by James Poulos | October 13, 2015 12:45 pm
Secretary of State Alex Padilla has succeeded in his quest to automatically register Californians to vote.
The bill he sponsored, passed by the Legislature and signed into law by Gov. Jerry Brown, touched off a fresh round of controversy over the wisdom and benefits of the approach to increasing turnout, which in California has sunken to historic lows. Last year, the state’s midterm elections mustered a 42 percent turnout, as NPR observed.
Recent polling by the Public Policy Institute of California indicated that, while two thirds of respondents supported the legislation, “49 percent lean toward the Democratic Party and 22 percent toward the Republican Party; 29 percent lean toward neither party or are unsure.” The imbalance has led many Republicans to express frustration that Democrats were supporting automatic registration for their own benefit. Slightly complicating the picture, however, the PPIC poll also indicated an ideological tilt to the right among unregistered adults: “37 percent are conservative, 31 percent are liberal, and 31 percent are moderate.”
Proponents of the law argued that its mechanics were straightforward and efficient. “Eligible citizens are registered to vote when they show up at a Department of Motor Vehicles office to obtain a driver’s license or state ID,” as the Huffington Post explained. “The DMV gives the eligible voter a chance to opt out if they prefer not to register. If the person does not opt out, the DMV electronically transfers their voter registration information to the Secretary of State’s office, rather than making election officials enter data by hand from paper registration forms.”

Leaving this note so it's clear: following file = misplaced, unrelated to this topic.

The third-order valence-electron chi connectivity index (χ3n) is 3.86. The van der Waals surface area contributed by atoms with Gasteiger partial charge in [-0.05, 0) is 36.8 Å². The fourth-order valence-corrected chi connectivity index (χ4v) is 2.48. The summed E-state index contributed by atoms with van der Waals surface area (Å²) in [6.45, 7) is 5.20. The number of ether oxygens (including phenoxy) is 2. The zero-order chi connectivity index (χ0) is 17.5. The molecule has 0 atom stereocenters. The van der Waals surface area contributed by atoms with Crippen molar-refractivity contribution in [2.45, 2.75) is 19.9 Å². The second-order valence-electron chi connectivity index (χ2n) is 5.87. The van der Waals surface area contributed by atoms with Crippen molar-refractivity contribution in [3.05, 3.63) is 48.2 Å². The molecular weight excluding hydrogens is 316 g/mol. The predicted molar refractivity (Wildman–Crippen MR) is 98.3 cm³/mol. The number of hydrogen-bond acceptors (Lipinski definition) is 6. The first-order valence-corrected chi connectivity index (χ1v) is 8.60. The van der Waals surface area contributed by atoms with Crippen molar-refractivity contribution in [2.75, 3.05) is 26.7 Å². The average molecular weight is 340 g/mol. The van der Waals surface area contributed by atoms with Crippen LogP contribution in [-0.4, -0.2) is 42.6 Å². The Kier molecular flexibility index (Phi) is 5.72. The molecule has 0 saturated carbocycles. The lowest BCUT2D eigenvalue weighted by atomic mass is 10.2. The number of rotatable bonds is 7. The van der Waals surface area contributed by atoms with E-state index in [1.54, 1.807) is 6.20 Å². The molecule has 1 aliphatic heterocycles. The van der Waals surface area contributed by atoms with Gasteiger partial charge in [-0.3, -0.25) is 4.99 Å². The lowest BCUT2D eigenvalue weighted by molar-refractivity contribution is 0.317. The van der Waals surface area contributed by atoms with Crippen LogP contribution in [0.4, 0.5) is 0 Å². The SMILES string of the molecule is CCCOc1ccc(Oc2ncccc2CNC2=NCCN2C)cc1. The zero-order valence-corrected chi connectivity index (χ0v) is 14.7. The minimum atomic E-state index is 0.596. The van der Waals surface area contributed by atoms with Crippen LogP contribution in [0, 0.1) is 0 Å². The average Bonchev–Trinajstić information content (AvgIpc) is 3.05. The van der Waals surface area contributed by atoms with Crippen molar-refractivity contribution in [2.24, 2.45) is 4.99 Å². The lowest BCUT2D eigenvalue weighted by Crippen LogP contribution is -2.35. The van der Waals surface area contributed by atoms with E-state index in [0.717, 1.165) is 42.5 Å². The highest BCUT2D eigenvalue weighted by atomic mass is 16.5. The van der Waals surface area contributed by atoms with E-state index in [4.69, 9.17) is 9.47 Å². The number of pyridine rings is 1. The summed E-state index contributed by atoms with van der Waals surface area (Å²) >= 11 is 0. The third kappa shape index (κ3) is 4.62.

“Citizens should not be required to opt-in to their fundamental right to vote,” Padilla said in a statement. “We do not have to opt-in to other rights, such as free speech or due process. The right to vote should be no different.” Voters, NPR noted, “retain the right to opt out, cancel or change party affiliation at any time,” adding that Padilla’s office pegged the number of eligible but unregistered potential California voters at 6.6 million.
Brown signed the bill in conjunction with a suite of others, including “a bill permitting county elections officials to offer conditional registration and provisional voting at satellite locations during the 14 days immediately preceding election day,” another that will install secure ballot drop boxes “at shopping malls, libraries and other spots,” and one billing the cost of election recounts to the state, the Los Angeles Times reported.
Together, the new laws were intended, the governor’s office said, “to help improve elections and expand voter rights and access in California.”
But critics said the law wouldn’t properly distinguish between citizens and noncitizens during the registration process — a point of contention amid the ongoing debate over efforts to reduce the legal consequences of unlawful entry into the state. Catherine Engelbrecht, founder of True the Vote, warned that state databases “lack the necessary safeguards to keep noncitizens off the voter rolls,” according to The Washington Times. True the Vote spokesman Logan Churchwell went further, the Times added, asserting that California officials “specifically chose not to make noncitizen license holders searchable in their DMV database.”
On Fox News, Judge Andrew Napolitano, a libertarian commentator, raised the specter of mass voting by noncitizens. “So if you are an illegal alien in California, get a driver’s license, register to vote, you can vote in local, state and federal elections in California and those votes count,” he said.
But other libertarians have claimed that the changes would heighten virtually the opposite sort of risk. The American Civil Liberties Union joined Republican lawmakers in opposing the bill. “Since California’s DMV now issues driver’s licenses to immigrants who are living in the country illegally, the group fears those drivers will be registered to vote mistakenly, risking their ability to stay in the country,” reported the San Jose Mercury News. “State and federal laws strictly forbid illegal immigrants from voting.”
The bill, passed as Assembly Bill 1461 and authored by Assemblywoman Lorena Gonzalez, D-San Diego, will take effect this coming January.
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